Iyondji Community Bonobo Reserve: A Recently Established Reserve in the Democratic Republic of Congo

Tetsuya Sakamaki1,2, Phila Kasalevo3, Mathieu Bolaa Bokamba4 & Lingomo Bongoli5,6

1 Primate Research Institute of Kyoto University, Japan
2 Wamba Committee for Bonobo Research
3 African Wildlife Foundation
4 Ecosystem Restorate Associate (ERA-Congo)
5 Forêt des Bonobos
6 Centre de Recherche en Ecologie et Foresterie, D. R. Congo


The Iyondji Community Bonobo Reserve (ICBR), established by the Democratic Republic of the Congo (DRC) Ministry of Environment in April 2012, encompasses approximately 1,100 km˛ of tropical moist forest that harbors bonobos (bilia; Pan paniscus). The ICBR is adjacent to the southeast border of the Luo Scientific Reserve (481 km˛). Wamba, a long-term study site of wild bonobos, is situated in the northern section of the Luo Scientific Reserve1 (Figure 1). The Kokolopori Bonobo Reserve is east of the ICBR. Creation of the ICBR will benefit the conservation of bonobo habitat because it expands the protected area. The present report describes the history of the area before the ICBR was gazetted, efforts to habituate the bonobos, and current management issues and implications for the future.

Figure 1. Map of the Iyondji Community Bonobo Reserve and the Luo Scientific Reserve.


Most Iyondji villagers live in settlements that extend along established roads in the northern section of the Luo (Maringa) River. Crop fields and secondary forests stretch for 1 to 2 km on both sides of the villages. Primary forest extends along the southern section of the river where temporary hunting, fishing and gathering camps and small hamlets with cassava fields lie2 (Figure 1). The local Iyondji communities (Yohala and Yokali villages) wanted to establish a community reserve in the southern section of the Luo River, and in 2007, they requested help from the African Wildlife Foundation, an international non-government organization (NGO), and the Japanese research team that had established the Wamba Committee for Bonobo Research, a long-term research project in and around Wamba. At the time, we conducted preliminary surveys and continued to train and support the community in searching for local bonobo group, and a local NGO, Forêt des Bonobos, took the initiative and carried out the project with the villagers. Between 2010 and 2011, with support from the United States Fish and Wildlife Service, efforts to gazette a new community reserve were made in earnest.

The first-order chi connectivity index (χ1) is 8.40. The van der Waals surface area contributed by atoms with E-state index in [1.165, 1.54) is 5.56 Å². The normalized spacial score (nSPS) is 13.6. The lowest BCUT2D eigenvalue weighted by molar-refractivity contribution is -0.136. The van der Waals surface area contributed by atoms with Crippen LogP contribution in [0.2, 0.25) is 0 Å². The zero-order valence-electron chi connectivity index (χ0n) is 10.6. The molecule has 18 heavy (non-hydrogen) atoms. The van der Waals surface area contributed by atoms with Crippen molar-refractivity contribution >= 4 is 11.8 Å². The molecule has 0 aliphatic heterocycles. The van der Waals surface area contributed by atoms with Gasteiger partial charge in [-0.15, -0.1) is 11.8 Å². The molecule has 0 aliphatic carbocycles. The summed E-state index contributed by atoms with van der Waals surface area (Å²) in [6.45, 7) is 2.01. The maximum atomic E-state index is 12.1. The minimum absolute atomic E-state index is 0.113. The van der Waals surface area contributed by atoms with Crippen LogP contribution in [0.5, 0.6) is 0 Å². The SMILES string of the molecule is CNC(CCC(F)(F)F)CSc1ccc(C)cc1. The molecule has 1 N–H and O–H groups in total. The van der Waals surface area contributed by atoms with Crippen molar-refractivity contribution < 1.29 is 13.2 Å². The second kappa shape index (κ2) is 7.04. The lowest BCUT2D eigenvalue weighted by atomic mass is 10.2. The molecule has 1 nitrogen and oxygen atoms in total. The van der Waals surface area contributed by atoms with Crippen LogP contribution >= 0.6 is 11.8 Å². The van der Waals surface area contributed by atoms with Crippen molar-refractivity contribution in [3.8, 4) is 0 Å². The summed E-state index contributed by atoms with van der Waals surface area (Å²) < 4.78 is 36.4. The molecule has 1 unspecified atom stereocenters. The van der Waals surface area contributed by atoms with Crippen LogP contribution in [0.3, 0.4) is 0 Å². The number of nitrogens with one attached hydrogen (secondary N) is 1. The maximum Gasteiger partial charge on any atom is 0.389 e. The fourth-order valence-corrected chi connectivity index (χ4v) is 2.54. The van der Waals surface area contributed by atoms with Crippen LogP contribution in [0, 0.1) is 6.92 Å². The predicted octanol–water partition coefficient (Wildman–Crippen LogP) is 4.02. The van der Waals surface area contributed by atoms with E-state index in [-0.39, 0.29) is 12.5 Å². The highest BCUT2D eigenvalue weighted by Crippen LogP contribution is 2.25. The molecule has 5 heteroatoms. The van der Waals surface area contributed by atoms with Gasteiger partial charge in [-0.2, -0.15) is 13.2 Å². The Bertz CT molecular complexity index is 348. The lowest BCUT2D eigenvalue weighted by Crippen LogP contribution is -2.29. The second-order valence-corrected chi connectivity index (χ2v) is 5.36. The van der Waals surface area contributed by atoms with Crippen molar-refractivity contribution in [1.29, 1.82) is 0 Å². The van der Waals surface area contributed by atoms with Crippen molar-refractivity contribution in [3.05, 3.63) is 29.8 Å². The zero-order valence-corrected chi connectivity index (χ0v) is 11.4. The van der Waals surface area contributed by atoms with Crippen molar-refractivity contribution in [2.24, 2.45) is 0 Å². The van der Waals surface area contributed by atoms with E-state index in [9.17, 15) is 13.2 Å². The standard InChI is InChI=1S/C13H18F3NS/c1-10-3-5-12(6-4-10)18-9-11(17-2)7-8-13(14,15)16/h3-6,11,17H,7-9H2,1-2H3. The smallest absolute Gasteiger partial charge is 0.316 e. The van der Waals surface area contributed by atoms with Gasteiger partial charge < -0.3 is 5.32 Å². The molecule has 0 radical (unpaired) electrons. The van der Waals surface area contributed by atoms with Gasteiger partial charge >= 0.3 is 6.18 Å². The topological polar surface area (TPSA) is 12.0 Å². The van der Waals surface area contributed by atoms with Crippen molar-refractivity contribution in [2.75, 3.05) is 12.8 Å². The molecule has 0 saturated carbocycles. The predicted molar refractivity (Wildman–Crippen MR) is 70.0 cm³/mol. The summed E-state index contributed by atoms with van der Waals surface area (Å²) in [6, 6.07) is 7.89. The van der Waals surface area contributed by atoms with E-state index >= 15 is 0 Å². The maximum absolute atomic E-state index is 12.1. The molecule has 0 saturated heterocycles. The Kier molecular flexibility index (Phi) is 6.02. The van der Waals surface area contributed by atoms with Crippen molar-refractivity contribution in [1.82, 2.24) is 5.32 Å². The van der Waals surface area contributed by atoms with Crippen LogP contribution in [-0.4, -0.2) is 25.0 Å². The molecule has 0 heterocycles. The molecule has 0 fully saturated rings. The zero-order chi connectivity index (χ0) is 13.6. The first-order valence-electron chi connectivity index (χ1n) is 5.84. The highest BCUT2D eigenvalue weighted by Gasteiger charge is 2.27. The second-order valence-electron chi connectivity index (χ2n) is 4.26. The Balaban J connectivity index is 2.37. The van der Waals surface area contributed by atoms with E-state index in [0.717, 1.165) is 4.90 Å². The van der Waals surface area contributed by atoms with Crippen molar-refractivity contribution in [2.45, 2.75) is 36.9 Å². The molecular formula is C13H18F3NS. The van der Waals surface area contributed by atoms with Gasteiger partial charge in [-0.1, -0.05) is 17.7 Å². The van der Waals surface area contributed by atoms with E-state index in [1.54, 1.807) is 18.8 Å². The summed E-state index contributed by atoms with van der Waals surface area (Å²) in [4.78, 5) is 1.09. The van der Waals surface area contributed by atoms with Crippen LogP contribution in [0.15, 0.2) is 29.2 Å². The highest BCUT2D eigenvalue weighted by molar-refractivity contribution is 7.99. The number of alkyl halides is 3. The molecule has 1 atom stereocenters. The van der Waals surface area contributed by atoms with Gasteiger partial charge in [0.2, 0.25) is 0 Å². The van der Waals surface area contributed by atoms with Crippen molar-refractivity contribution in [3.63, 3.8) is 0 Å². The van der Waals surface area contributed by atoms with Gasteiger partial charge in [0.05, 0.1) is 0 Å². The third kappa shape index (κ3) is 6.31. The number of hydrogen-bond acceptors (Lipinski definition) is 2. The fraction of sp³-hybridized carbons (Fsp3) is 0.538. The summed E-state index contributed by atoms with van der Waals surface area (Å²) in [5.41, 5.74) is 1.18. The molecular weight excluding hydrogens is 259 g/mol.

In July 2010, habituation of the bonobos was begun on a daily basis in preparation for potential tourism or scientific research. The habituation procedure involved identifying unit-groups (or communities) and their ranges by finding footprints and food remnants, making and maintaining observation trails in the ranges, following one or two target groups on a daily basis and identifying individuals in the bonobo groups. We established a research camp at a hamlet along the Bembongo River in the northern part of the proposed protected area (0° 8′ 20″ N, 22° 44′ 37″ E; Figure 1). The Bembongo camp was 2–3 h from an Iyondji village (outside of the proposed protected area) travelling in a small boat and on foot.

We found two different groups of bonobos around the camp in the first 2 months. We focused our efforts on the Bembongo Group and followed them on a daily basis. Table 1 shows the number of days the group was observed and the direct observation times during the project. The camp was situated in the northern sector of the Bembongo Group’s range. It was possible to follow the bonobos nearly every day when they were near the camp, but this was difficult when they ranged further south because their southern range was 2 h or more from the camp and we had not made observation trails further south.

Table 1. Number of research days, direct observations and observation time of the Bembongo group.

We identified the Ite Group, a unit-group that ranged in the west adjacent area and the Bohondohondo Group, which ranged in the east adjacent area. Moreover, we found evidence of other bonobo groups in the southern area of the reserve. The ICBR bonobo population borders the Wamba bonobo population. Behavioural and ecological studies of the Wamba group have been reported previously1. Given the proximity of the two groups, their habitats are unlikely to differ significantly; however, further surveys are necessary to assess the two environments. Individuals in the ICBR and Wamba groups cannot transfer between groups because they cannot cross the Luo River, which separates the two populations. Thus, the behavioural diversity or ‘culture of the ICBR bonobos is an interesting topic for future study3.